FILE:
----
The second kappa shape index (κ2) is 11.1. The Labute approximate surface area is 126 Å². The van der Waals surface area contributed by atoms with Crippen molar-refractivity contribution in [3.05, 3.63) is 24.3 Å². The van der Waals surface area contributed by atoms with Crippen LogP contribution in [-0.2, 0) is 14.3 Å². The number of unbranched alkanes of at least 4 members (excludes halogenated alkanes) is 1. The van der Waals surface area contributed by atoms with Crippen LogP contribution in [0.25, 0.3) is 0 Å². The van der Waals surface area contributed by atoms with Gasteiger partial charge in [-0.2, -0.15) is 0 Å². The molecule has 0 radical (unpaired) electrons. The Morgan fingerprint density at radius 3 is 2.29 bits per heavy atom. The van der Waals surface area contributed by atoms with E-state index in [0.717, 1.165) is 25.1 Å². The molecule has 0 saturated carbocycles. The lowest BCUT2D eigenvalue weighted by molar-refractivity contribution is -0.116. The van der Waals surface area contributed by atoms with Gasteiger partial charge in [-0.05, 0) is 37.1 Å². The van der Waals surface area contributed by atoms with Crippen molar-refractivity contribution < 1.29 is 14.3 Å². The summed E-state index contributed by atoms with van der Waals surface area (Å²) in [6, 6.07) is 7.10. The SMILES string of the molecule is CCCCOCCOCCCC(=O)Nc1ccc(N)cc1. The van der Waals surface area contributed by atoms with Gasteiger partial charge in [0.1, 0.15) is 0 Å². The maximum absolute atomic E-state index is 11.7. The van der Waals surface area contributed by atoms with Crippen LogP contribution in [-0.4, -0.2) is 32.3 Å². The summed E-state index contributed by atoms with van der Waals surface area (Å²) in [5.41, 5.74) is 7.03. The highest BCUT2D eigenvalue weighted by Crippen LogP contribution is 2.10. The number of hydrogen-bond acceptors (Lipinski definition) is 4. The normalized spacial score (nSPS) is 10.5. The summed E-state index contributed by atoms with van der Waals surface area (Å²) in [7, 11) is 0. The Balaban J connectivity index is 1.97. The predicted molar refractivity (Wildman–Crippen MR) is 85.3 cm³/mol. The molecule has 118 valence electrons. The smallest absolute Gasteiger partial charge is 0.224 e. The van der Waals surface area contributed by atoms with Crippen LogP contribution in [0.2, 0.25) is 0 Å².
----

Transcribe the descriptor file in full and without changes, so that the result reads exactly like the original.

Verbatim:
The second kappa shape index (κ2) is 11.1. The Labute approximate surface area is 126 Å². The van der Waals surface area contributed by atoms with Crippen molar-refractivity contribution in [3.05, 3.63) is 24.3 Å². The van der Waals surface area contributed by atoms with Crippen LogP contribution in [-0.2, 0) is 14.3 Å². The number of unbranched alkanes of at least 4 members (excludes halogenated alkanes) is 1. The van der Waals surface area contributed by atoms with Crippen LogP contribution in [0.25, 0.3) is 0 Å². The van der Waals surface area contributed by atoms with Gasteiger partial charge in [-0.2, -0.15) is 0 Å². The molecule has 0 radical (unpaired) electrons. The Morgan fingerprint density at radius 3 is 2.29 bits per heavy atom. The van der Waals surface area contributed by atoms with E-state index in [0.717, 1.165) is 25.1 Å². The molecule has 0 saturated carbocycles. The lowest BCUT2D eigenvalue weighted by molar-refractivity contribution is -0.116. The van der Waals surface area contributed by atoms with Gasteiger partial charge in [-0.05, 0) is 37.1 Å². The van der Waals surface area contributed by atoms with Crippen molar-refractivity contribution < 1.29 is 14.3 Å². The summed E-state index contributed by atoms with van der Waals surface area (Å²) in [6, 6.07) is 7.10. The SMILES string of the molecule is CCCCOCCOCCCC(=O)Nc1ccc(N)cc1. The van der Waals surface area contributed by atoms with Gasteiger partial charge in [0.1, 0.15) is 0 Å². The maximum absolute atomic E-state index is 11.7. The van der Waals surface area contributed by atoms with Crippen LogP contribution in [-0.4, -0.2) is 32.3 Å². The summed E-state index contributed by atoms with van der Waals surface area (Å²) in [5.41, 5.74) is 7.03. The highest BCUT2D eigenvalue weighted by Crippen LogP contribution is 2.10. The number of hydrogen-bond acceptors (Lipinski definition) is 4. The normalized spacial score (nSPS) is 10.5. The summed E-state index contributed by atoms with van der Waals surface area (Å²) in [7, 11) is 0. The Balaban J connectivity index is 1.97. The predicted molar refractivity (Wildman–Crippen MR) is 85.3 cm³/mol. The molecule has 118 valence electrons. The smallest absolute Gasteiger partial charge is 0.224 e. The van der Waals surface area contributed by atoms with Crippen LogP contribution in [0.2, 0.25) is 0 Å².